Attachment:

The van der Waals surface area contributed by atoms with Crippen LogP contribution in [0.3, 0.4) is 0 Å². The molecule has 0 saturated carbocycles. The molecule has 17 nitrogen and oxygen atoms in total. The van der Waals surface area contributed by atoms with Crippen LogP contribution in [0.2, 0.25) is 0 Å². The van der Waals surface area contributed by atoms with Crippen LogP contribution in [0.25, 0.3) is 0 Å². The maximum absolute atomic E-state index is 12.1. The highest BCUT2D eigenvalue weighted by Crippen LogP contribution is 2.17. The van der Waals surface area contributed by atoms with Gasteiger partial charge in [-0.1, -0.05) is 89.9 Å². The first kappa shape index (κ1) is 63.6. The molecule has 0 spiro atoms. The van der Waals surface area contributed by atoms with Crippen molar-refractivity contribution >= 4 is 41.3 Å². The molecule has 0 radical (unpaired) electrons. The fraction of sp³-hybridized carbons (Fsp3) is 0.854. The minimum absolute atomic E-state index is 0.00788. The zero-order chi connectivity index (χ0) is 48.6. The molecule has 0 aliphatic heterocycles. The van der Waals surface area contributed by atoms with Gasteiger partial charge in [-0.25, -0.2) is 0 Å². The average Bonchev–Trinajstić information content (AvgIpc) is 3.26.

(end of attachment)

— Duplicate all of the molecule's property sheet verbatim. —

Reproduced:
The van der Waals surface area contributed by atoms with Crippen LogP contribution in [0.3, 0.4) is 0 Å². The molecule has 0 saturated carbocycles. The molecule has 17 nitrogen and oxygen atoms in total. The van der Waals surface area contributed by atoms with Crippen LogP contribution in [0.2, 0.25) is 0 Å². The van der Waals surface area contributed by atoms with Crippen LogP contribution in [0.25, 0.3) is 0 Å². The maximum absolute atomic E-state index is 12.1. The highest BCUT2D eigenvalue weighted by Crippen LogP contribution is 2.17. The van der Waals surface area contributed by atoms with Gasteiger partial charge in [-0.1, -0.05) is 89.9 Å². The first kappa shape index (κ1) is 63.6. The molecule has 0 spiro atoms. The van der Waals surface area contributed by atoms with Crippen molar-refractivity contribution >= 4 is 41.3 Å². The molecule has 0 radical (unpaired) electrons. The fraction of sp³-hybridized carbons (Fsp3) is 0.854. The minimum absolute atomic E-state index is 0.00788. The zero-order chi connectivity index (χ0) is 48.6. The molecule has 0 aliphatic heterocycles. The van der Waals surface area contributed by atoms with Gasteiger partial charge in [-0.25, -0.2) is 0 Å². The average Bonchev–Trinajstić information content (AvgIpc) is 3.26.